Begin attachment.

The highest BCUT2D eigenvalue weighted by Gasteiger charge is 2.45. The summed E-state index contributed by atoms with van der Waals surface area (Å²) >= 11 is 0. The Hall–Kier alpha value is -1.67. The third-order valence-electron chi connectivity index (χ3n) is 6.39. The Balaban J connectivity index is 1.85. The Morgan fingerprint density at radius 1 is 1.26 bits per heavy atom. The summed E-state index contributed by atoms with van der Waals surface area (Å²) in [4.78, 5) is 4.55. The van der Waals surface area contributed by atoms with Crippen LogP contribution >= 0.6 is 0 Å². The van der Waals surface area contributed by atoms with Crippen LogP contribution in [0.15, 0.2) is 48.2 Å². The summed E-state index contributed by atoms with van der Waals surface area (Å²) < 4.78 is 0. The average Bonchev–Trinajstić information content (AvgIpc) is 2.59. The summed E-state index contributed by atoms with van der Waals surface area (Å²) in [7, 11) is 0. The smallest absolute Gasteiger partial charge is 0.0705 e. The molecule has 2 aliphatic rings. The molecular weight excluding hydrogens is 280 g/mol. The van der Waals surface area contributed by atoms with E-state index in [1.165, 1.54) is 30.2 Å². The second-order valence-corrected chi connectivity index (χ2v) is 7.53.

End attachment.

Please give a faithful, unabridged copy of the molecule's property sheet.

The highest BCUT2D eigenvalue weighted by Gasteiger charge is 2.45. The summed E-state index contributed by atoms with van der Waals surface area (Å²) >= 11 is 0. The Hall–Kier alpha value is -1.67. The third-order valence-electron chi connectivity index (χ3n) is 6.39. The Balaban J connectivity index is 1.85. The Morgan fingerprint density at radius 1 is 1.26 bits per heavy atom. The summed E-state index contributed by atoms with van der Waals surface area (Å²) in [4.78, 5) is 4.55. The van der Waals surface area contributed by atoms with Crippen LogP contribution >= 0.6 is 0 Å². The van der Waals surface area contributed by atoms with Crippen LogP contribution in [0.15, 0.2) is 48.2 Å². The summed E-state index contributed by atoms with van der Waals surface area (Å²) < 4.78 is 0. The average Bonchev–Trinajstić information content (AvgIpc) is 2.59. The summed E-state index contributed by atoms with van der Waals surface area (Å²) in [7, 11) is 0. The smallest absolute Gasteiger partial charge is 0.0705 e. The molecule has 2 aliphatic rings. The molecular weight excluding hydrogens is 280 g/mol. The van der Waals surface area contributed by atoms with E-state index in [1.165, 1.54) is 30.2 Å². The second-order valence-corrected chi connectivity index (χ2v) is 7.53.